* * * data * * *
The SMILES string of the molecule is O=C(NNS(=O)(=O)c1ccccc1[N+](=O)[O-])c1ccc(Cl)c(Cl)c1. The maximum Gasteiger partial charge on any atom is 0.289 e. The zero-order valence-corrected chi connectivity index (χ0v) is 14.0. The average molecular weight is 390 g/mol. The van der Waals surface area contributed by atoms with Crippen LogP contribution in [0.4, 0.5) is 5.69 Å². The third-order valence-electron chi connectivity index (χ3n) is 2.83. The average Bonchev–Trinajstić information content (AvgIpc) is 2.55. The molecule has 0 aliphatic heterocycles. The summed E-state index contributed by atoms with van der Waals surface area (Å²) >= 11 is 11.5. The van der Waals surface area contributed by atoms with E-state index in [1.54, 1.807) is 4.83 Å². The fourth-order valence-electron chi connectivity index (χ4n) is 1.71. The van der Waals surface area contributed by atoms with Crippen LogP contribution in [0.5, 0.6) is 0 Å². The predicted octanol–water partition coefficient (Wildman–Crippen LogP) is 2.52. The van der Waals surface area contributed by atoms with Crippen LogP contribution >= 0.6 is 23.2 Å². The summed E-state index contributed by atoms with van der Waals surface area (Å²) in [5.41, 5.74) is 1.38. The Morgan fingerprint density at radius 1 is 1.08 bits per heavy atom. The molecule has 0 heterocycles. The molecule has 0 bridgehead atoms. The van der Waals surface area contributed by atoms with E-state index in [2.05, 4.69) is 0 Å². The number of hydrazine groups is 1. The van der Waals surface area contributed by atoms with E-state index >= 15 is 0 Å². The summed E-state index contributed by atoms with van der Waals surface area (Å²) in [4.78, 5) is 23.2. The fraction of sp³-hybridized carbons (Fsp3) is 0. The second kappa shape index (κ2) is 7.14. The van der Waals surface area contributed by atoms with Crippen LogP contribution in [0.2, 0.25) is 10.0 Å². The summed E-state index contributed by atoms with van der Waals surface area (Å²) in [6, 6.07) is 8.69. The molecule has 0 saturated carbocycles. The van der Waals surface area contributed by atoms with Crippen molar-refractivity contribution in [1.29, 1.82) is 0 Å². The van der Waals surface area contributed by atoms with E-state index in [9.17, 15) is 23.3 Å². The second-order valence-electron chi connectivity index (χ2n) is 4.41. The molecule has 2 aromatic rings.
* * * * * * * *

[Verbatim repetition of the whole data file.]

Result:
The SMILES string of the molecule is O=C(NNS(=O)(=O)c1ccccc1[N+](=O)[O-])c1ccc(Cl)c(Cl)c1. The maximum Gasteiger partial charge on any atom is 0.289 e. The zero-order valence-corrected chi connectivity index (χ0v) is 14.0. The average molecular weight is 390 g/mol. The van der Waals surface area contributed by atoms with Crippen LogP contribution in [0.4, 0.5) is 5.69 Å². The third-order valence-electron chi connectivity index (χ3n) is 2.83. The average Bonchev–Trinajstić information content (AvgIpc) is 2.55. The molecule has 0 aliphatic heterocycles. The summed E-state index contributed by atoms with van der Waals surface area (Å²) >= 11 is 11.5. The van der Waals surface area contributed by atoms with E-state index in [1.54, 1.807) is 4.83 Å². The fourth-order valence-electron chi connectivity index (χ4n) is 1.71. The van der Waals surface area contributed by atoms with Crippen LogP contribution in [0.5, 0.6) is 0 Å². The predicted octanol–water partition coefficient (Wildman–Crippen LogP) is 2.52. The van der Waals surface area contributed by atoms with Crippen LogP contribution >= 0.6 is 23.2 Å². The summed E-state index contributed by atoms with van der Waals surface area (Å²) in [5.41, 5.74) is 1.38. The Morgan fingerprint density at radius 1 is 1.08 bits per heavy atom. The molecule has 0 heterocycles. The molecule has 0 bridgehead atoms. The van der Waals surface area contributed by atoms with E-state index in [2.05, 4.69) is 0 Å². The number of hydrazine groups is 1. The van der Waals surface area contributed by atoms with E-state index >= 15 is 0 Å². The summed E-state index contributed by atoms with van der Waals surface area (Å²) in [4.78, 5) is 23.2. The fraction of sp³-hybridized carbons (Fsp3) is 0. The second kappa shape index (κ2) is 7.14. The van der Waals surface area contributed by atoms with Crippen LogP contribution in [0.2, 0.25) is 10.0 Å². The summed E-state index contributed by atoms with van der Waals surface area (Å²) in [6, 6.07) is 8.69. The molecule has 0 saturated carbocycles. The van der Waals surface area contributed by atoms with Crippen molar-refractivity contribution in [1.29, 1.82) is 0 Å². The van der Waals surface area contributed by atoms with E-state index in [9.17, 15) is 23.3 Å². The second-order valence-electron chi connectivity index (χ2n) is 4.41. The molecule has 2 aromatic rings.